Rat models of traumatic spinal cord injury to assess motor recovery

Stephen M. Onifer, Alexander G. Rabchevsky, Stephen W. Scheff

Research output: Contribution to journalReview articlepeer-review

103 Scopus citations

Abstract

Devastating motor, sensory, and autonomic dysfunctions render long-term personal hardships to the survivors of traumatic spinal cord injury (SCI). The suffering also extends to the survivors' families and friends, who endure emotional, physical, and financial burdens in providing for necessary surgeries, care, and rehabilitation. After the primary mechanical SCI, there is a complex secondary injury cascade that leads to the progressive death of otherwise potentially viable axons and cells and that impairs endogenous recovery processes. Investigations of possible cures and of ways to alleviate the hardships of traumatic SCI include those of interventions that attenuate or overcome the secondary injury cascade, enhance the endogenous repair mechanisms, regenerate axons, replace lost cells, and rehabilitate. These investigations have led to the creation of laboratory animal models of the different types of traumatic human SCI and components of the secondary injury cascade. However, no particular model completely addresses all aspects of traumatic SCI. In this article, we describe adult rat SCI models and the motor, and in some cases sensory and autonomic, deficits that each produces. Importantly, as researchers in this area move toward clinical trials to alleviate the hardships of traumatic SCI, there is a need for standardized small and large animal SCI models as well as quantitative behavioral and electrophysiological assessments of their outcomes so that investigators testing various interventions can directly compare their results and correlate them with the molecular, biochemical, and histological alterations.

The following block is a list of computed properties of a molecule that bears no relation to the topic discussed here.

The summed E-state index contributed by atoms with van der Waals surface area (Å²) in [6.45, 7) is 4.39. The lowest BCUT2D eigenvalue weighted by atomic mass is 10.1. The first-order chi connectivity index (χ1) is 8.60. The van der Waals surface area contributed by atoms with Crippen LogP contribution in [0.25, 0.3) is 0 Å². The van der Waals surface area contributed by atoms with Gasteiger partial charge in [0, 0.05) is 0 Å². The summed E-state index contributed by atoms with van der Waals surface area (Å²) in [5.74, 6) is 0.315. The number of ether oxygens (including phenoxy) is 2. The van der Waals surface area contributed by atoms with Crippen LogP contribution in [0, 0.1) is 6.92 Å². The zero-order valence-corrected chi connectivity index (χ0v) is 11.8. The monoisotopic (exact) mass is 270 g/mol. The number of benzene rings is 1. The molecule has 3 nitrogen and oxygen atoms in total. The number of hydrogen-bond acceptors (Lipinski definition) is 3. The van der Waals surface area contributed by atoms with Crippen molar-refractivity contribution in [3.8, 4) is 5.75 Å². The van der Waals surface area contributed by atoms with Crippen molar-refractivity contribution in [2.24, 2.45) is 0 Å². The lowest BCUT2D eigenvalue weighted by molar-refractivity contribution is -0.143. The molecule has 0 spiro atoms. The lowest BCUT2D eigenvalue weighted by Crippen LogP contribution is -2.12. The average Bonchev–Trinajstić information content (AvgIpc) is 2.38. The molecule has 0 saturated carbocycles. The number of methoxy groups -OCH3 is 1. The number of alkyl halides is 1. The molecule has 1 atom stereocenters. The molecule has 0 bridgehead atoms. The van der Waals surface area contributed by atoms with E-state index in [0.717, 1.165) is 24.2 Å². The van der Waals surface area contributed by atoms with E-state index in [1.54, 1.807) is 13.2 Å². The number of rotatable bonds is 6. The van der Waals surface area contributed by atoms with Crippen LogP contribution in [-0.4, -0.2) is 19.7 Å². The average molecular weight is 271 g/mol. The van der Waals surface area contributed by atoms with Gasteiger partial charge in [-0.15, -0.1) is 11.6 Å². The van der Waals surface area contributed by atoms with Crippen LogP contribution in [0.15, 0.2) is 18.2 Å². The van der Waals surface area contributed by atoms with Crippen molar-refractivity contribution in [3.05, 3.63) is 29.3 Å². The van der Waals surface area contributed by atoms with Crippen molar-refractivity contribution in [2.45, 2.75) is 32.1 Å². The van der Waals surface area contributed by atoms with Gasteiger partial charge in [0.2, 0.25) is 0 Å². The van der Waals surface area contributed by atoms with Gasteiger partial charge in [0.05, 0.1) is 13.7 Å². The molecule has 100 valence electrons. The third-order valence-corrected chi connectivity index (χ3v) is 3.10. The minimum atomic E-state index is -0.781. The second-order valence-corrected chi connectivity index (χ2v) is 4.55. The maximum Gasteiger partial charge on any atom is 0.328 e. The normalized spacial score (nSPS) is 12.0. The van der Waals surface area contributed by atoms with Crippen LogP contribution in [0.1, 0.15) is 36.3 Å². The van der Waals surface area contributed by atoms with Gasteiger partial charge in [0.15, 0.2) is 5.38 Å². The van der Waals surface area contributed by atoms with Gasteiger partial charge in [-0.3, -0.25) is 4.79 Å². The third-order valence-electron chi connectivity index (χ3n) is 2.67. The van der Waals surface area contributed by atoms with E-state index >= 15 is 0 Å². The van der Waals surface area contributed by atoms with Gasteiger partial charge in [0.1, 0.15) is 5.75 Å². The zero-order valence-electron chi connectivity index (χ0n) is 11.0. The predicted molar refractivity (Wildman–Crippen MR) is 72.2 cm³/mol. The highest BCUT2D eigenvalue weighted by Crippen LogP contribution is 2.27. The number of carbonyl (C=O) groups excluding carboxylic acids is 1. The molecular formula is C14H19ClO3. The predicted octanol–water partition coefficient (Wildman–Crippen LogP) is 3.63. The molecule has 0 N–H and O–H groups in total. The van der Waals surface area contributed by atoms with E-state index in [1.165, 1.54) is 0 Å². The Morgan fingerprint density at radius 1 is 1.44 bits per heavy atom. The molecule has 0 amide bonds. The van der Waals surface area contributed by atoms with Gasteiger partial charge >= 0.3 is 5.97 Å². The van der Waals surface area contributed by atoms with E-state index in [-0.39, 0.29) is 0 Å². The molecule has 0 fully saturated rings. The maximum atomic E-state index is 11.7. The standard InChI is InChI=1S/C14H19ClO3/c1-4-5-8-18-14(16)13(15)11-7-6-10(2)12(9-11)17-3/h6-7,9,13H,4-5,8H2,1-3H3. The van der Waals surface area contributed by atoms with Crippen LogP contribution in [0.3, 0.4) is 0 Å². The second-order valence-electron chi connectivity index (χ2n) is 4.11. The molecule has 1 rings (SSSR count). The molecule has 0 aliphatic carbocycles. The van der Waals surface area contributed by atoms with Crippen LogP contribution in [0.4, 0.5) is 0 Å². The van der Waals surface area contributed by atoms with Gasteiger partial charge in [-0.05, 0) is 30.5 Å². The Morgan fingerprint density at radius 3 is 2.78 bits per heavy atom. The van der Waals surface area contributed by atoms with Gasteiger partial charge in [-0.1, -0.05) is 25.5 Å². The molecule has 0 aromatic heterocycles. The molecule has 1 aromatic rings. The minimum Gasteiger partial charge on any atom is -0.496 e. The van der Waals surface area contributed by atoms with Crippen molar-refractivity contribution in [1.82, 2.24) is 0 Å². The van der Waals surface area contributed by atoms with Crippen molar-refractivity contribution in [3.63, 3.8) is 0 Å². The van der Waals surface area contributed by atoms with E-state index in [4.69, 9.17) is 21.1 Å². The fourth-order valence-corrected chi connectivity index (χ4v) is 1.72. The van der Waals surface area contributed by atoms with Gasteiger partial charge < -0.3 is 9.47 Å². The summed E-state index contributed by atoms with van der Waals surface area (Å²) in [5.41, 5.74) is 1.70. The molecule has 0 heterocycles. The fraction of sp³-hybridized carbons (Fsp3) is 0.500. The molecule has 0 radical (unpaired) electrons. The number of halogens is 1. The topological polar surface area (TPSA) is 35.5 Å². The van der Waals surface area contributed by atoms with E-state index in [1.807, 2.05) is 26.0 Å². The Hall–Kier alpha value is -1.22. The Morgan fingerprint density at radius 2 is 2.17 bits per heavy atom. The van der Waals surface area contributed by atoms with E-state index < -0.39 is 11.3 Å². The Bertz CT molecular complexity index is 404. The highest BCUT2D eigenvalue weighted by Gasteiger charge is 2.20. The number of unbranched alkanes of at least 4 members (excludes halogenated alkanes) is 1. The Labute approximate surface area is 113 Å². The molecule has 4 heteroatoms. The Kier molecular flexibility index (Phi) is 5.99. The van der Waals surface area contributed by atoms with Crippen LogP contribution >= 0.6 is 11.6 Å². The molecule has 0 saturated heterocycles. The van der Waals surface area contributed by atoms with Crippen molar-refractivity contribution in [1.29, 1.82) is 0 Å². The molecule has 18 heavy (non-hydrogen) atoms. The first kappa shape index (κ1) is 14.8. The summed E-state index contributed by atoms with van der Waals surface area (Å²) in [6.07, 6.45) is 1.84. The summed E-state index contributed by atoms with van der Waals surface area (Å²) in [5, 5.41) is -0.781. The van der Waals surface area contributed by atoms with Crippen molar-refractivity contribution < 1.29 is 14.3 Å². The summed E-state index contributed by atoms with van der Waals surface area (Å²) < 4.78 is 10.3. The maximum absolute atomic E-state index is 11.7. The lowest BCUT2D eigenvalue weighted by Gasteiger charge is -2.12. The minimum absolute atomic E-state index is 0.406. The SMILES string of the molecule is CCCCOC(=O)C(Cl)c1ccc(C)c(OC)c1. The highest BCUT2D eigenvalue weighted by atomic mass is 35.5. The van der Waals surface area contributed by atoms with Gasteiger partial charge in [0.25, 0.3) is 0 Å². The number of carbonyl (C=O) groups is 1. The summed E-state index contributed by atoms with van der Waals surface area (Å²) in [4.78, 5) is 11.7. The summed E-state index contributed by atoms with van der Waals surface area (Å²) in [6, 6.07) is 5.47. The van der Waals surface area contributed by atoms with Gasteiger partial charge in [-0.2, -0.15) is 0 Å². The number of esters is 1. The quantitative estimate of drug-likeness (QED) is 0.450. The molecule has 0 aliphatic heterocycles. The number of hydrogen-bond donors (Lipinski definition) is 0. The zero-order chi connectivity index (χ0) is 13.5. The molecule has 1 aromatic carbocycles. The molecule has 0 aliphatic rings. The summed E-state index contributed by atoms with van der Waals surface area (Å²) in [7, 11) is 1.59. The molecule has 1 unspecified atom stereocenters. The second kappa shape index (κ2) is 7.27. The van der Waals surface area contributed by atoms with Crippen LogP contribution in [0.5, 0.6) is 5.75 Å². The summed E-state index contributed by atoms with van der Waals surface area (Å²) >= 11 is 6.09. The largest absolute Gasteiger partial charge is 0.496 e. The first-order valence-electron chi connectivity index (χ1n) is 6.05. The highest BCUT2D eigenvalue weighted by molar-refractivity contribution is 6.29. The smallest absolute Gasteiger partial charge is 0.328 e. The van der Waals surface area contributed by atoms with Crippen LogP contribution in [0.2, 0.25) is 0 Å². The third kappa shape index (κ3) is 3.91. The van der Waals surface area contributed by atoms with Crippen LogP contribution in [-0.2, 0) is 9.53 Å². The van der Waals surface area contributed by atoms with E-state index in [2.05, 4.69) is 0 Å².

Original languageEnglish
Pages (from-to)385-395
Number of pages11
JournalILAR Journal
Volume48
Issue number4
DOIs
StatePublished - 2007

Keywords

  • Compression
  • Contusion
  • Demyelination
  • Excitotoxicity
  • Free radicals
  • Inflammation
  • Ischemia
  • Laceration

ASJC Scopus subject areas

  • Animal Science and Zoology
  • Biochemistry, Genetics and Molecular Biology (all)

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